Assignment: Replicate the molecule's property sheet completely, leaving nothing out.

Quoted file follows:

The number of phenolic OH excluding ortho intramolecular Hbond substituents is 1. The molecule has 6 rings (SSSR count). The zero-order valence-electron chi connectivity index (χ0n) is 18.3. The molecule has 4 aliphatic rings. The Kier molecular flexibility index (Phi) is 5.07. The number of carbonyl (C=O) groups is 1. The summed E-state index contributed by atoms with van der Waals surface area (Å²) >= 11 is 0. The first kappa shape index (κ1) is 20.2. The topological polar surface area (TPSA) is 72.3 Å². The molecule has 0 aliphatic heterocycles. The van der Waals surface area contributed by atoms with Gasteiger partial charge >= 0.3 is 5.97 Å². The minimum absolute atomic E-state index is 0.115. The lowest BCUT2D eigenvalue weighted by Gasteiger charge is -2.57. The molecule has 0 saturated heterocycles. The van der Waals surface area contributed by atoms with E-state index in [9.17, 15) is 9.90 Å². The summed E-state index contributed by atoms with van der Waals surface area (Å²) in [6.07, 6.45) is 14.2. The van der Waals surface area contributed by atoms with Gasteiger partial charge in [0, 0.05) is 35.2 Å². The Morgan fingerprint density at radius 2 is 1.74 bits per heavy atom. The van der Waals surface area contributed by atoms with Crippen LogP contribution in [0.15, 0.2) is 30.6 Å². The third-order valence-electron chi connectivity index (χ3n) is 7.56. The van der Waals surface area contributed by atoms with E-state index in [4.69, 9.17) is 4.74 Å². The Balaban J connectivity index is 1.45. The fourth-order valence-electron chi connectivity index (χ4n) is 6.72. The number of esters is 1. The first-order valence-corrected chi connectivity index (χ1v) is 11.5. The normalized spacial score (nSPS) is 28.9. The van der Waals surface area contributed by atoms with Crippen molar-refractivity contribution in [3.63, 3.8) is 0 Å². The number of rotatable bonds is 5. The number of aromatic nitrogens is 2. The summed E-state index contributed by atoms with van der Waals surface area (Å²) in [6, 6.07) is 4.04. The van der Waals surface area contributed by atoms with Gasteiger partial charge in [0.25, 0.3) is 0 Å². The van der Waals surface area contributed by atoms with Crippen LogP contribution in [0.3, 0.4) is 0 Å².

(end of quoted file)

The number of phenolic OH excluding ortho intramolecular Hbond substituents is 1. The molecule has 6 rings (SSSR count). The zero-order valence-electron chi connectivity index (χ0n) is 18.3. The molecule has 4 aliphatic rings. The Kier molecular flexibility index (Phi) is 5.07. The number of carbonyl (C=O) groups is 1. The summed E-state index contributed by atoms with van der Waals surface area (Å²) >= 11 is 0. The first kappa shape index (κ1) is 20.2. The topological polar surface area (TPSA) is 72.3 Å². The molecule has 0 aliphatic heterocycles. The van der Waals surface area contributed by atoms with Gasteiger partial charge >= 0.3 is 5.97 Å². The minimum absolute atomic E-state index is 0.115. The lowest BCUT2D eigenvalue weighted by Gasteiger charge is -2.57. The molecule has 0 saturated heterocycles. The van der Waals surface area contributed by atoms with E-state index in [9.17, 15) is 9.90 Å². The summed E-state index contributed by atoms with van der Waals surface area (Å²) in [6.07, 6.45) is 14.2. The van der Waals surface area contributed by atoms with Gasteiger partial charge in [0, 0.05) is 35.2 Å². The Morgan fingerprint density at radius 2 is 1.74 bits per heavy atom. The van der Waals surface area contributed by atoms with Crippen LogP contribution in [0.15, 0.2) is 30.6 Å². The third-order valence-electron chi connectivity index (χ3n) is 7.56. The van der Waals surface area contributed by atoms with E-state index in [4.69, 9.17) is 4.74 Å². The Balaban J connectivity index is 1.45. The fourth-order valence-electron chi connectivity index (χ4n) is 6.72. The number of esters is 1. The first-order valence-corrected chi connectivity index (χ1v) is 11.5. The normalized spacial score (nSPS) is 28.9. The van der Waals surface area contributed by atoms with Crippen molar-refractivity contribution in [3.63, 3.8) is 0 Å². The number of rotatable bonds is 5. The number of aromatic nitrogens is 2. The summed E-state index contributed by atoms with van der Waals surface area (Å²) in [6, 6.07) is 4.04. The van der Waals surface area contributed by atoms with Gasteiger partial charge in [0.25, 0.3) is 0 Å². The van der Waals surface area contributed by atoms with Crippen LogP contribution in [0.3, 0.4) is 0 Å².